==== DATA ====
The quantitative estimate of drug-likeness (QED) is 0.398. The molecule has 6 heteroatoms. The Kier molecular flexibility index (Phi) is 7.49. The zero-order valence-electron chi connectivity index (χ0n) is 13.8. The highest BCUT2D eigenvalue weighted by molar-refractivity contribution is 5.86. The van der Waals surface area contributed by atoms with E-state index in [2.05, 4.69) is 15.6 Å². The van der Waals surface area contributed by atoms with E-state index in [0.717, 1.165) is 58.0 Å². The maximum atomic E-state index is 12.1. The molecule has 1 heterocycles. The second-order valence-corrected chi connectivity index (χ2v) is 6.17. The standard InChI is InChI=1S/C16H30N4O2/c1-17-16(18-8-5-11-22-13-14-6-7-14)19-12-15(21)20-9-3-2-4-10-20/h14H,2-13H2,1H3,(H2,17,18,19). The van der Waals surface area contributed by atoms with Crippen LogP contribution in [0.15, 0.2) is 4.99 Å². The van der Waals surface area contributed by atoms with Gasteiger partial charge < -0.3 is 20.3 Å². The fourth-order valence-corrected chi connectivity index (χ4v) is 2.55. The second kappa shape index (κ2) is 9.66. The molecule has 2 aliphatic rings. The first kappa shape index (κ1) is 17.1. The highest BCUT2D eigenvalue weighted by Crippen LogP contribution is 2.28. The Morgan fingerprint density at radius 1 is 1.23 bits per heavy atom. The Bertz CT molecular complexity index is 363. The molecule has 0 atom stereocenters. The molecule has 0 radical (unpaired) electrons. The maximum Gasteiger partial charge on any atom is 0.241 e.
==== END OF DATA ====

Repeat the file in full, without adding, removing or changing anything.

The quantitative estimate of drug-likeness (QED) is 0.398. The molecule has 6 heteroatoms. The Kier molecular flexibility index (Phi) is 7.49. The zero-order valence-electron chi connectivity index (χ0n) is 13.8. The highest BCUT2D eigenvalue weighted by molar-refractivity contribution is 5.86. The van der Waals surface area contributed by atoms with E-state index in [2.05, 4.69) is 15.6 Å². The van der Waals surface area contributed by atoms with E-state index in [0.717, 1.165) is 58.0 Å². The maximum atomic E-state index is 12.1. The molecule has 1 heterocycles. The second-order valence-corrected chi connectivity index (χ2v) is 6.17. The standard InChI is InChI=1S/C16H30N4O2/c1-17-16(18-8-5-11-22-13-14-6-7-14)19-12-15(21)20-9-3-2-4-10-20/h14H,2-13H2,1H3,(H2,17,18,19). The van der Waals surface area contributed by atoms with Crippen LogP contribution in [0.15, 0.2) is 4.99 Å². The van der Waals surface area contributed by atoms with Gasteiger partial charge < -0.3 is 20.3 Å². The fourth-order valence-corrected chi connectivity index (χ4v) is 2.55. The second kappa shape index (κ2) is 9.66. The molecule has 2 aliphatic rings. The first kappa shape index (κ1) is 17.1. The highest BCUT2D eigenvalue weighted by Crippen LogP contribution is 2.28. The Morgan fingerprint density at radius 1 is 1.23 bits per heavy atom. The Bertz CT molecular complexity index is 363. The molecule has 0 atom stereocenters. The molecule has 0 radical (unpaired) electrons. The maximum Gasteiger partial charge on any atom is 0.241 e.